• Joint Standing Committee - Primates and ACC April 29-May1, 2009
  • ACC- Jamaica May 2-12, 2009
MORATORIA THE KEY

In his press conference following the last Lambeth Presidential address the Archbishop said this, “I think if the north American churches don’t accept the need for moratoria then, to say the least, we are no further forward.” Oddly the ABC does not mention the moratoria on interventions here.

The moratoria – on blessing of same sex relations; ordination of persons whose “manner of life” was in question in the communion; and interventions in dioceses not one’s own – all grew from the Windsor Report which continues to be viewed as normative for the Communion in that doing as it recommends is seen as “mending the fabric” and not doing so is seen as ripping the Communion to shreds.

The problem with this approach is that if moratoria are the keys to the future of the Anglican Communion, shredding is the future for the simple reason that the call for moratoria will not be honored in the absolute sense that various parties are insisting they be honored.

The Archbishop has put the Communion in an untenable position. The ideas that were offered in the past regarding the future of the Communion are failing, and all he offers now are the same ideas regurgitated in roughly the same form.

He is pushing for a “closer” union with some of the paraphernalia of a worldwide church. He doesn’t want “merely” a federation and doesn’t want a Roman curia. But he does want a level of coherence among member churches that is more than toleration. He wants the Anglican Communion to be a body.

Yet there is nothing in Lambeth that provides any new approach to the problems of the brokenness of this body. It only offers the hope that member churches, bishops and people of the Communion will be willing to suffer the consequences of restraint for the good of the body. Gay but not celibate members of the church will have to suffer exclusion from ordained leadership and denial of blessing of relationship. Interventionist bishops will have to suffer limits on their ministries.

The Status Quo Ante continues to bind together the solution to the problems of the Anglican Communion and its future to the willingness to suffer the consequences of restraint. I suggest that the sufferings of those who long to find blessings instead of curse are much graver than those who have bishops they cannot agree with. Bishops, after all, are mortal and either retire, get other assignments or pass away. But the curse does not pass away and the blessing does not come unless the insistent plea is made and answered.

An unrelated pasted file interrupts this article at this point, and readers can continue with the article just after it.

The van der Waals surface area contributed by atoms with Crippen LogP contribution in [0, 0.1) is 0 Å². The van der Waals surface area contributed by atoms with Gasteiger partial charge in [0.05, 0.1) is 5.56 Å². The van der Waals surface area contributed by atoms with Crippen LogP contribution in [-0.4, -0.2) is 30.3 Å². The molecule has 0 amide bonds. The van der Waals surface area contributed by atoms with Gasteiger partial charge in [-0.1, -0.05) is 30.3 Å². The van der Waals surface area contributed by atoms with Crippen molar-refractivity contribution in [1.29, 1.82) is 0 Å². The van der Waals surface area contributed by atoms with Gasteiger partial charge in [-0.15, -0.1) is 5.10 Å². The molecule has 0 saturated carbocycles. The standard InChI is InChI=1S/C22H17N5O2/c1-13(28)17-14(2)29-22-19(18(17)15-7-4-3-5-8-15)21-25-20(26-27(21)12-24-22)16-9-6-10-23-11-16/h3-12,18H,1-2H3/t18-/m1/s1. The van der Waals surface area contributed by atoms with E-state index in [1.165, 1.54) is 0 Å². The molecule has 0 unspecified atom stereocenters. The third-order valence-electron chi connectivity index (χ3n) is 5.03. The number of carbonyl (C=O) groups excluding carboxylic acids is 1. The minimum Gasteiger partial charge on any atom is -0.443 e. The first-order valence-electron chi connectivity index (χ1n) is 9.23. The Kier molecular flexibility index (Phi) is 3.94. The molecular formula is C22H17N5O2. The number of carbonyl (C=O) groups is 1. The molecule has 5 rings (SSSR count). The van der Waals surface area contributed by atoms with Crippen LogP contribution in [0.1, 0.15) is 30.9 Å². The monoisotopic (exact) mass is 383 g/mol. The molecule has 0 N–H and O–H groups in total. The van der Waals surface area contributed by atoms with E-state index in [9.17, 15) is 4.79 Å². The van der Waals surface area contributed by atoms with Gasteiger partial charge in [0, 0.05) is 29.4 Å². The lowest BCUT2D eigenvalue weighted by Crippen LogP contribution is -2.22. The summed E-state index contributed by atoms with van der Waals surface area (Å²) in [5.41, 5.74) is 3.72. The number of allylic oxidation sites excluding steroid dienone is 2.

The Lambeth Conference leaves the matter where it was: blessing and ordaining is not to be and bishops are to stay in their own back yards, and unless there is willingness to suffer, the Communion is dead.

The suggestion that suffering for the fullness of the body of the Anglican Communion is a vocation that some faithful Christians ought to be willing to take on mistakes the Anglican Communion for the Body of Christ. And more, it equates the insistence for blessing rather than curse with a matter of ecclesial discipline. To ask gay and lesbian Christians to wait and wait and wait is to ask them to die without blessing. This is not about exercising restraint, this is about giving up hope. To tell a bishop to stay in his own jurisdiction is precisely to ask him to exercise restraint.

Ether way, the moratoria will not stand: people are eager for blessing rather than curse and some bishops will not exercise restraint.

So there must be either other options to the status quo ante, or the Communion is in shreds.

OTHER OPTIONS

Other options have arisen over time:

(i) the notion that various churches in the Anglican Communion might be in different “tiers” – some on a greater level of full communion, some on lesser. The “two-tier” approach seems to have come from the ABC.

(ii) the idea that The Episcopal Church could of its own accord step back from full involvement in the instruments of communion – the Lambeth Conference, the Primates Meetings, the ACC – for a period. This came from Dr. Katherine Grieb of Virginia Theological School and member of the Covenant Design Group.


The “Two Tier” possibility has been roundly trounced as a path leading to first and second class citizens of the kingdom of Anglican Land. It is a juridical nightmare, for how will ranking take place and how will it not be viewed as punishment if a church is removed from “full” communion to some lesser status.

Professor Grieb’s idea given in her paper for the House of Bishops, March 19, 2007 deserves to be stated again: